Africa is a land known for its abundance of natural resources— as evidenced by how many African nations comprise the top oil producers in the world. In the West African region, countries such as Nigeria and Angola are bastions for the continent's oil production. But the playing field seems to be leveling as new energy players emerge in West Africa.

“When we look at activities that we expect to happen over the next five years, it's more like a brand-new day, like a sunrise in West Africa,” Mark Adeosun, Western Hemisphere offshore manager at Westwood, said. “Over the next few years, we anticipate that the need for gas will drive offshore field development in West Africa, especially offshore Mauritania and Senegal. BP’s Tortue project, which straddles Senegal and Mauritania, will drive a lot of investment going forward, as well as ENI’s investment in its Marine XII Block offshore the Republic of Congo.”

Emerging Players Contributing to “New Day” for Oil Activity in West Africa
Mark Adeosun (Source: Westwood)

“When we look at activities that we expect to happen over the next five years, it's more like a brand new day, like a sunrise in West Africa.” Mark Adeosun, Westwood

Engineering, procurement and construction (EPC) opportunities offshore of West Africa have gradually been trending away from the traditional West African basins of Nigeria, Angola and Ghana and moving toward new horizons in offshore Mauritania, Senegal, Ivory Coast and Namibia. Production in the more traditional basins have begun to slow down due to a myriad of reasons.

The older powerhouses are more mature. With Nigeria in particular, security concerns and political uncertainties have played a part in slowing some of the production. The country has faced a steep production decline over the last 10 years, going from producing over 2 MMbbl/d in 2012 to around 1.3 MMbbl/d in 2022, according to Adeosun. This decline has opened the door for other nations looking to throw their hat in the oil and gas ring.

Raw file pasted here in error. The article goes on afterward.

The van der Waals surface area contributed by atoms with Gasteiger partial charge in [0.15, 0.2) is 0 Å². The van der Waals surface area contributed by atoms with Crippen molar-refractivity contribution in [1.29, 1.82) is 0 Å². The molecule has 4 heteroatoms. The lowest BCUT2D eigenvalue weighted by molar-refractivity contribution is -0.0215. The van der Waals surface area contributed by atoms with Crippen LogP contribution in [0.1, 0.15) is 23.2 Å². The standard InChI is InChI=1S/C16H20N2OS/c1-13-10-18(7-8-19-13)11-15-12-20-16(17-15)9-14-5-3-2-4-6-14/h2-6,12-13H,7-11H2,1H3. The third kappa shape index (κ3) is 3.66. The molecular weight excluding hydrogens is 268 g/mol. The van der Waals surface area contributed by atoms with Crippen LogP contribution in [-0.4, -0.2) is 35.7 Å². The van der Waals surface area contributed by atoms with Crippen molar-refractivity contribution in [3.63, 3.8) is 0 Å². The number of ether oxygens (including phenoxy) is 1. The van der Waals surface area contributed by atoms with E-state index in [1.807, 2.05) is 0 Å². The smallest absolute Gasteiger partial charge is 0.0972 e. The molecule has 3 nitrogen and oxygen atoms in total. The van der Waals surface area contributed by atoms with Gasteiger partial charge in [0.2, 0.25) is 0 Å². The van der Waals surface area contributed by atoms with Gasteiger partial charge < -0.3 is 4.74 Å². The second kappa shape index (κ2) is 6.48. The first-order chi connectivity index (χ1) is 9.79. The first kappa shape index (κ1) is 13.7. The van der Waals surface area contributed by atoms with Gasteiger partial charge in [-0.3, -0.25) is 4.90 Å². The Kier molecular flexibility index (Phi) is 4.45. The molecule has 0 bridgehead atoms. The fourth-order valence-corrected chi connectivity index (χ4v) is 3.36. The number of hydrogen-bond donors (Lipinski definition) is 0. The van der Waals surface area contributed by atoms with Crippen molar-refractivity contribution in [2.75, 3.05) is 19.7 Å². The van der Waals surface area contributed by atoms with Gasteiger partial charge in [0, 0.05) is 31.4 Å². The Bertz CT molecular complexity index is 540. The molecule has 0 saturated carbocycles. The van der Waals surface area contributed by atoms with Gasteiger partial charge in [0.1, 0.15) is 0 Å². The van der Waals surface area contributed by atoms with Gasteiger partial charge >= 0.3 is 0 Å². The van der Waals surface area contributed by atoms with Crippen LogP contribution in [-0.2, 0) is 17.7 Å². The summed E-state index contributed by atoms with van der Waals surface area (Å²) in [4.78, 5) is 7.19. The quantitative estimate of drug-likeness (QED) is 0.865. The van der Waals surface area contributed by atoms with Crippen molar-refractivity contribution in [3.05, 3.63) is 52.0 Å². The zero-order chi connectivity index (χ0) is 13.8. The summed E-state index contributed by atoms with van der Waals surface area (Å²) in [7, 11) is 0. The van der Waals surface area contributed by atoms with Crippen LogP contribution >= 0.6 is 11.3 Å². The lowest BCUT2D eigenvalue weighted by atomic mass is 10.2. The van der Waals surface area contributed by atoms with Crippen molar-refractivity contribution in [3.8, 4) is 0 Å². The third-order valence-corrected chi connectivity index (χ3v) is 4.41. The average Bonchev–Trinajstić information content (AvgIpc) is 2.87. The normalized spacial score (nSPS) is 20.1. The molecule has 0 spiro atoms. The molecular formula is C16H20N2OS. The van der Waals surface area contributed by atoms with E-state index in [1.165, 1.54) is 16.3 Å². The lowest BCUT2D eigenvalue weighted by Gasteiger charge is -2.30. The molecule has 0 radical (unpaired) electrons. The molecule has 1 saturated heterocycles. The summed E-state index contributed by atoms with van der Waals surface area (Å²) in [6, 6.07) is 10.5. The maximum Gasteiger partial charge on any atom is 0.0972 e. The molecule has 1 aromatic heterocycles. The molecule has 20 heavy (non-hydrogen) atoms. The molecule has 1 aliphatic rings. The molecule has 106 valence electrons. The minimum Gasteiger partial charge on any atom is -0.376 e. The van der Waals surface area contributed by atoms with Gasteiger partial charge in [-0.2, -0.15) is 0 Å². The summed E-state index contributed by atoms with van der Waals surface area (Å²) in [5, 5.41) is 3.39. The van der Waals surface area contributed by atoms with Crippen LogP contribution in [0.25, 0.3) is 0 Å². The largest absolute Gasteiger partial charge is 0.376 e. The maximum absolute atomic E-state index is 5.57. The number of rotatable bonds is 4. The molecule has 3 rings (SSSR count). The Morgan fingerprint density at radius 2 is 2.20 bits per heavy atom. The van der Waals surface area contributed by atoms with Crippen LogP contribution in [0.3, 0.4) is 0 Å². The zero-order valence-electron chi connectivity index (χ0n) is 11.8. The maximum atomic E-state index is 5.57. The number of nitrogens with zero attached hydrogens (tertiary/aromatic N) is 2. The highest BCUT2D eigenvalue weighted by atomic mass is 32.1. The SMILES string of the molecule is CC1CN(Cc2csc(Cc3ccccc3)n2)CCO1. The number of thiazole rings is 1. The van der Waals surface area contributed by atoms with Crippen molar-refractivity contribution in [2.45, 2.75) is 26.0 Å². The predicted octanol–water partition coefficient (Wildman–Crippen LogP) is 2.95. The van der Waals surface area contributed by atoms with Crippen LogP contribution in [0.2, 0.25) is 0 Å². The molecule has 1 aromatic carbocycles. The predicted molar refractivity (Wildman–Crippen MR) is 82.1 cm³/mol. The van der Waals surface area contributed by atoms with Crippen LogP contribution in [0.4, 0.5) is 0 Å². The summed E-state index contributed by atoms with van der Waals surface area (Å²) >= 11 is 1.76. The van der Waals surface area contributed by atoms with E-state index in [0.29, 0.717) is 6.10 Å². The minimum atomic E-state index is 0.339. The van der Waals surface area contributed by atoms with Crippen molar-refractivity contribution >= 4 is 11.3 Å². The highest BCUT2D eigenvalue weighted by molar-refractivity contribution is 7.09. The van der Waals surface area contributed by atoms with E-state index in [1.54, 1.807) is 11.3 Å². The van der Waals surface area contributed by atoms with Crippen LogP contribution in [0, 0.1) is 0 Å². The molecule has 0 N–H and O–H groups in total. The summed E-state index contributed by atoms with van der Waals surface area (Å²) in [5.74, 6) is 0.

“Some of these countries are relatively new to the oil and gas industry and are quite keen for international E&P companies to bring investment into the country and explore the hydrocarbons within their maritime boundaries so as to benefit from their oil and gas resources and help boost their economy,” Adeosun said.

The increase in activity offshore of West Africa evokes images of the 2012 to 2014 period when the region saw a boom in investments, Adeosun said

In Mauritania, BP indicated that the next phase in the Tortue development will now double what they originally anticipated, with capacity going from 2.5 million tonnes per annum (mtpa) to 5 mtpa.

With a majority of the industry returning to pre-pandemic form, potential issues such as project delays begin to happen, as West Africa generally experiences those. Regardless of potential delays, projects are expected to move forward as long as oil prices continue to hold over $70/bbl, in ine with price forecasts. The number of subsea trees expected to be sanctioned could increase by a 150% increase between 2022 and 2026 compared to the preceding five-year period, Adeosun said.

“At the moment, what is driving EPC spending is the desire of E&Ps to develop their most prolific reservoir to meet the growing demand for oil and gas,” Adeosun said. “To do that, they need to concentrate on areas and regions where the reservoirs are large, which is the case with most deepwater hydrocarbon reservoirs in West Africa.”

Emerging Players Contributing to “New Day” for Oil Activity in West Africa
Azule Energy’s asset portfolio. (Source: Azule Energy)

Major IOCs have taken advantage of the EPC opportunities in Africa,  including activity by top operators such as BP, Eni, TotalEnergies and Shell.      

BP and Eni have formed a 50:50 joint venture in Angola called Azule Energy, which is now poised to develop the Agogo Field, previously operated by Eni. Azule is also over the 10-well Palas-Astraea-Juno project offshore Angola, which was previously operated by BP. That deepwater project, which is in its design phase, has a depth of 5,255 ft.

In Namibia, Total and Shell are appraising newly discovered reserves. Despite Nigeria being a more mature basin, Chevron and ExxonMobil are still very active in the area, with Chevron operating the Agbami Oilfield and ExxonMobil involved with the Erha deepwater developments and owning a few oil mining licenses in the region.

“I think overall we’ll see a very buoyant market in West Africa going forward due to some of the operator plans, as well as the potential for other developments from places that were considered to be undeveloped over that time period,” Adeosun said. “It’s more or less a dream for the supply chain in West Africa over the next three to five years, very similar to what we’re seeing in Brazil, where massive projects could be sanctioned over the next few years should oil prices hold above $70/bbl and operators proceed with their current development plans.”